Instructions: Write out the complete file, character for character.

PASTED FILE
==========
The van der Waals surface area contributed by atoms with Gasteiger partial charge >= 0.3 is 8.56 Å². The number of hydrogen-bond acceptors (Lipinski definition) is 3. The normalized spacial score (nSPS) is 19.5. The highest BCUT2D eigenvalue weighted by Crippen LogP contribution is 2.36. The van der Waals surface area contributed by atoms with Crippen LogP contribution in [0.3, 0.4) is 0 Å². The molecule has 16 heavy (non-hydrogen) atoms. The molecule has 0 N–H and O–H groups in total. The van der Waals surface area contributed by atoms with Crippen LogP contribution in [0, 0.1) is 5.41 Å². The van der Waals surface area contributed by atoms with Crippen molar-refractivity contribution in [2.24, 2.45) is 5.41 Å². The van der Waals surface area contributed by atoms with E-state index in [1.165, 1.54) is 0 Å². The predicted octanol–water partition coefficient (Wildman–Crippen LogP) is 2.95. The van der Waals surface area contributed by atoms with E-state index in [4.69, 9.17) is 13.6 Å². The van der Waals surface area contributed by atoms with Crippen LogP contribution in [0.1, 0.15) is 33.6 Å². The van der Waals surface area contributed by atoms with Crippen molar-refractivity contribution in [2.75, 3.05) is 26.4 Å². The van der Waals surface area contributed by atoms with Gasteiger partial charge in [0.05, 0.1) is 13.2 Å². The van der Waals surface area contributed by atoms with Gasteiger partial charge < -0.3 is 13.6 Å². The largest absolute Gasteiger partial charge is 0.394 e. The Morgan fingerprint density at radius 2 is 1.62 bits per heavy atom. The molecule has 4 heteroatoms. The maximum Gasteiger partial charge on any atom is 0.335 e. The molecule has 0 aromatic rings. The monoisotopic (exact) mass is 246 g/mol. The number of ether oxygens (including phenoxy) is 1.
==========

The van der Waals surface area contributed by atoms with Gasteiger partial charge >= 0.3 is 8.56 Å². The number of hydrogen-bond acceptors (Lipinski definition) is 3. The normalized spacial score (nSPS) is 19.5. The highest BCUT2D eigenvalue weighted by Crippen LogP contribution is 2.36. The van der Waals surface area contributed by atoms with Crippen LogP contribution in [0.3, 0.4) is 0 Å². The molecule has 16 heavy (non-hydrogen) atoms. The molecule has 0 N–H and O–H groups in total. The van der Waals surface area contributed by atoms with Crippen LogP contribution in [0, 0.1) is 5.41 Å². The van der Waals surface area contributed by atoms with Crippen molar-refractivity contribution in [2.24, 2.45) is 5.41 Å². The van der Waals surface area contributed by atoms with E-state index in [1.165, 1.54) is 0 Å². The predicted octanol–water partition coefficient (Wildman–Crippen LogP) is 2.95. The van der Waals surface area contributed by atoms with E-state index in [4.69, 9.17) is 13.6 Å². The van der Waals surface area contributed by atoms with Crippen LogP contribution in [0.1, 0.15) is 33.6 Å². The van der Waals surface area contributed by atoms with Crippen molar-refractivity contribution in [2.75, 3.05) is 26.4 Å². The van der Waals surface area contributed by atoms with Gasteiger partial charge in [0.05, 0.1) is 13.2 Å². The van der Waals surface area contributed by atoms with Gasteiger partial charge < -0.3 is 13.6 Å². The largest absolute Gasteiger partial charge is 0.394 e. The Morgan fingerprint density at radius 2 is 1.62 bits per heavy atom. The molecule has 4 heteroatoms. The maximum Gasteiger partial charge on any atom is 0.335 e. The molecule has 0 aromatic rings. The monoisotopic (exact) mass is 246 g/mol. The number of ether oxygens (including phenoxy) is 1.